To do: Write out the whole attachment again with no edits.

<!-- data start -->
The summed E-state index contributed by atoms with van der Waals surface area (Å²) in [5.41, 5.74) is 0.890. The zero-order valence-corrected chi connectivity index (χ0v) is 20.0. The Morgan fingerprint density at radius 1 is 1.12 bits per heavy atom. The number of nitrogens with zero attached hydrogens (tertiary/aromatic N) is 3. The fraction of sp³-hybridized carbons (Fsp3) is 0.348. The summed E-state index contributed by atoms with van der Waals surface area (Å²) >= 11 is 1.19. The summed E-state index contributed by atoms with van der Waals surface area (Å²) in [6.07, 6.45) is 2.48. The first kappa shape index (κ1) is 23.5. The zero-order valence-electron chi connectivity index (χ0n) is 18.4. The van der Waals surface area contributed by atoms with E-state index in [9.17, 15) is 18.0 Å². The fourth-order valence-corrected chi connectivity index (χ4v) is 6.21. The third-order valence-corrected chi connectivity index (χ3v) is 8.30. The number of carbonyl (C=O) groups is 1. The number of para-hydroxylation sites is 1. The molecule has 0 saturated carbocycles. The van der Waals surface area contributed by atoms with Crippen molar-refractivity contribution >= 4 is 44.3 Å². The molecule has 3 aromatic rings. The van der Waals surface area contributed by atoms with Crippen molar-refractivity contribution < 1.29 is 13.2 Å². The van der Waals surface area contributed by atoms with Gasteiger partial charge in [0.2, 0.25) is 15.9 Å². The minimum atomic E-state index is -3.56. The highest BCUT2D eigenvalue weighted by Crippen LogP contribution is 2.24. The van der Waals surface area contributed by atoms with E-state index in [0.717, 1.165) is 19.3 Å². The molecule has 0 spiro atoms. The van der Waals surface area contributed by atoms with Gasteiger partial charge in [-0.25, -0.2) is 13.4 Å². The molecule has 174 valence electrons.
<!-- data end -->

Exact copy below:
The summed E-state index contributed by atoms with van der Waals surface area (Å²) in [5.41, 5.74) is 0.890. The zero-order valence-corrected chi connectivity index (χ0v) is 20.0. The Morgan fingerprint density at radius 1 is 1.12 bits per heavy atom. The number of nitrogens with zero attached hydrogens (tertiary/aromatic N) is 3. The fraction of sp³-hybridized carbons (Fsp3) is 0.348. The summed E-state index contributed by atoms with van der Waals surface area (Å²) >= 11 is 1.19. The summed E-state index contributed by atoms with van der Waals surface area (Å²) in [6.07, 6.45) is 2.48. The first kappa shape index (κ1) is 23.5. The zero-order valence-electron chi connectivity index (χ0n) is 18.4. The van der Waals surface area contributed by atoms with E-state index in [9.17, 15) is 18.0 Å². The fourth-order valence-corrected chi connectivity index (χ4v) is 6.21. The third-order valence-corrected chi connectivity index (χ3v) is 8.30. The number of carbonyl (C=O) groups is 1. The number of para-hydroxylation sites is 1. The molecule has 0 saturated carbocycles. The van der Waals surface area contributed by atoms with Crippen molar-refractivity contribution >= 4 is 44.3 Å². The molecule has 3 aromatic rings. The van der Waals surface area contributed by atoms with Crippen molar-refractivity contribution < 1.29 is 13.2 Å². The van der Waals surface area contributed by atoms with Gasteiger partial charge in [0.2, 0.25) is 15.9 Å². The minimum atomic E-state index is -3.56. The highest BCUT2D eigenvalue weighted by Crippen LogP contribution is 2.24. The van der Waals surface area contributed by atoms with E-state index in [0.717, 1.165) is 19.3 Å². The molecule has 0 spiro atoms. The van der Waals surface area contributed by atoms with Gasteiger partial charge in [-0.25, -0.2) is 13.4 Å². The molecule has 174 valence electrons.